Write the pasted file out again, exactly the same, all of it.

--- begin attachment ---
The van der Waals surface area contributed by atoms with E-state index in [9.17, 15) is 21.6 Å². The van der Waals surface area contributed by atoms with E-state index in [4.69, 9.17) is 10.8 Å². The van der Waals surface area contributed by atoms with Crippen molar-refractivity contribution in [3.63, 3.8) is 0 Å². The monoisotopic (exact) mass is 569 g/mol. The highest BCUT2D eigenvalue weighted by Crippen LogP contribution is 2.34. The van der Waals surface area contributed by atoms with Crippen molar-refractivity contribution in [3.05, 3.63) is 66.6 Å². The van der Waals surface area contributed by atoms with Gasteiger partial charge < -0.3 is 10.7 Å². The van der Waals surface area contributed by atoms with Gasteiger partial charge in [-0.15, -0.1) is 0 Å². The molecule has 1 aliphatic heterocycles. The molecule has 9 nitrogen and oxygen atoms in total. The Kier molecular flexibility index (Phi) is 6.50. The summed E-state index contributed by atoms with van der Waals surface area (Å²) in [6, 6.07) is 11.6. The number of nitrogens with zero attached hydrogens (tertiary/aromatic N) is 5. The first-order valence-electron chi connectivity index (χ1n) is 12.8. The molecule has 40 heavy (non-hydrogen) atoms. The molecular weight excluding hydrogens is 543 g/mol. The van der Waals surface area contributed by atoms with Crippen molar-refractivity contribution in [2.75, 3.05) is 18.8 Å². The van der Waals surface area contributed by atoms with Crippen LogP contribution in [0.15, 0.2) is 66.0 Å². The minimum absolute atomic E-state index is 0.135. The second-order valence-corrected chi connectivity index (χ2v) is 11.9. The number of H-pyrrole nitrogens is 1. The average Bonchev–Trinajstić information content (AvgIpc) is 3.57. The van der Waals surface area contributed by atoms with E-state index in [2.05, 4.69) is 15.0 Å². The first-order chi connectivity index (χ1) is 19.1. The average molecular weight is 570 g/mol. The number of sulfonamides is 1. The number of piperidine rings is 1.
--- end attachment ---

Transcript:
The van der Waals surface area contributed by atoms with E-state index in [9.17, 15) is 21.6 Å². The van der Waals surface area contributed by atoms with E-state index in [4.69, 9.17) is 10.8 Å². The van der Waals surface area contributed by atoms with Crippen molar-refractivity contribution in [3.63, 3.8) is 0 Å². The monoisotopic (exact) mass is 569 g/mol. The highest BCUT2D eigenvalue weighted by Crippen LogP contribution is 2.34. The van der Waals surface area contributed by atoms with Crippen molar-refractivity contribution in [3.05, 3.63) is 66.6 Å². The van der Waals surface area contributed by atoms with Gasteiger partial charge < -0.3 is 10.7 Å². The van der Waals surface area contributed by atoms with Gasteiger partial charge in [-0.15, -0.1) is 0 Å². The molecule has 1 aliphatic heterocycles. The molecule has 9 nitrogen and oxygen atoms in total. The Kier molecular flexibility index (Phi) is 6.50. The summed E-state index contributed by atoms with van der Waals surface area (Å²) in [6, 6.07) is 11.6. The number of nitrogens with zero attached hydrogens (tertiary/aromatic N) is 5. The first-order valence-electron chi connectivity index (χ1n) is 12.8. The molecule has 40 heavy (non-hydrogen) atoms. The molecular weight excluding hydrogens is 543 g/mol. The van der Waals surface area contributed by atoms with Crippen molar-refractivity contribution in [2.75, 3.05) is 18.8 Å². The van der Waals surface area contributed by atoms with Crippen LogP contribution in [0.15, 0.2) is 66.0 Å². The minimum absolute atomic E-state index is 0.135. The second-order valence-corrected chi connectivity index (χ2v) is 11.9. The number of H-pyrrole nitrogens is 1. The average Bonchev–Trinajstić information content (AvgIpc) is 3.57. The van der Waals surface area contributed by atoms with E-state index in [2.05, 4.69) is 15.0 Å². The first-order chi connectivity index (χ1) is 19.1. The average molecular weight is 570 g/mol. The number of sulfonamides is 1. The number of piperidine rings is 1.